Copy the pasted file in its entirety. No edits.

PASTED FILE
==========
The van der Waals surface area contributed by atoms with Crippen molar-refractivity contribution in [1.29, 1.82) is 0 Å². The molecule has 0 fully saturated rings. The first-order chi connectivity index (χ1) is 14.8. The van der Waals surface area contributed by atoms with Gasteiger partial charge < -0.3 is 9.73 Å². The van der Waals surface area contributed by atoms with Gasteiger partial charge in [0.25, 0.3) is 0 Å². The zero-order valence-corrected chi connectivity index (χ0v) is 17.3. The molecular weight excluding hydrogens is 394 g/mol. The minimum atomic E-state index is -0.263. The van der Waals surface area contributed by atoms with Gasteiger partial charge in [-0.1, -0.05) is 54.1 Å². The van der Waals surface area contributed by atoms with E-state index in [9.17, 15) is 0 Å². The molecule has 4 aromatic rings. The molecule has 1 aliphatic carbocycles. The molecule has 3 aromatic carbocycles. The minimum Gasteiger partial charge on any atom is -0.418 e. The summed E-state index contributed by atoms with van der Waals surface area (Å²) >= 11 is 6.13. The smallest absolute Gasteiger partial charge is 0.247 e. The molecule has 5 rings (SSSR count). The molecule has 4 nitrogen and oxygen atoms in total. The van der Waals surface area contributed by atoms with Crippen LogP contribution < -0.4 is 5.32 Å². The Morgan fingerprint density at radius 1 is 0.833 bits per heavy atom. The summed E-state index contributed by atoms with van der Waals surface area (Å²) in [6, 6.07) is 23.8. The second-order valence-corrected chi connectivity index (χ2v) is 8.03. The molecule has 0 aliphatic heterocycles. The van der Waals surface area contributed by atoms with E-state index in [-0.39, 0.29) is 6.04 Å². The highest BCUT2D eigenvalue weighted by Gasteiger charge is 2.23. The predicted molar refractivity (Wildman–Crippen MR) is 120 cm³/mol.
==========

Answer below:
The van der Waals surface area contributed by atoms with Crippen molar-refractivity contribution in [1.29, 1.82) is 0 Å². The molecule has 0 fully saturated rings. The first-order chi connectivity index (χ1) is 14.8. The van der Waals surface area contributed by atoms with Gasteiger partial charge < -0.3 is 9.73 Å². The van der Waals surface area contributed by atoms with Gasteiger partial charge in [0.25, 0.3) is 0 Å². The zero-order valence-corrected chi connectivity index (χ0v) is 17.3. The molecular weight excluding hydrogens is 394 g/mol. The minimum atomic E-state index is -0.263. The van der Waals surface area contributed by atoms with Gasteiger partial charge in [-0.1, -0.05) is 54.1 Å². The van der Waals surface area contributed by atoms with E-state index in [9.17, 15) is 0 Å². The molecule has 4 aromatic rings. The molecule has 1 aliphatic carbocycles. The molecule has 3 aromatic carbocycles. The minimum Gasteiger partial charge on any atom is -0.418 e. The summed E-state index contributed by atoms with van der Waals surface area (Å²) >= 11 is 6.13. The smallest absolute Gasteiger partial charge is 0.247 e. The molecule has 5 rings (SSSR count). The molecule has 4 nitrogen and oxygen atoms in total. The van der Waals surface area contributed by atoms with Crippen LogP contribution < -0.4 is 5.32 Å². The Morgan fingerprint density at radius 1 is 0.833 bits per heavy atom. The summed E-state index contributed by atoms with van der Waals surface area (Å²) in [6, 6.07) is 23.8. The second-order valence-corrected chi connectivity index (χ2v) is 8.03. The molecule has 0 aliphatic heterocycles. The van der Waals surface area contributed by atoms with E-state index in [-0.39, 0.29) is 6.04 Å². The highest BCUT2D eigenvalue weighted by Gasteiger charge is 2.23. The predicted molar refractivity (Wildman–Crippen MR) is 120 cm³/mol.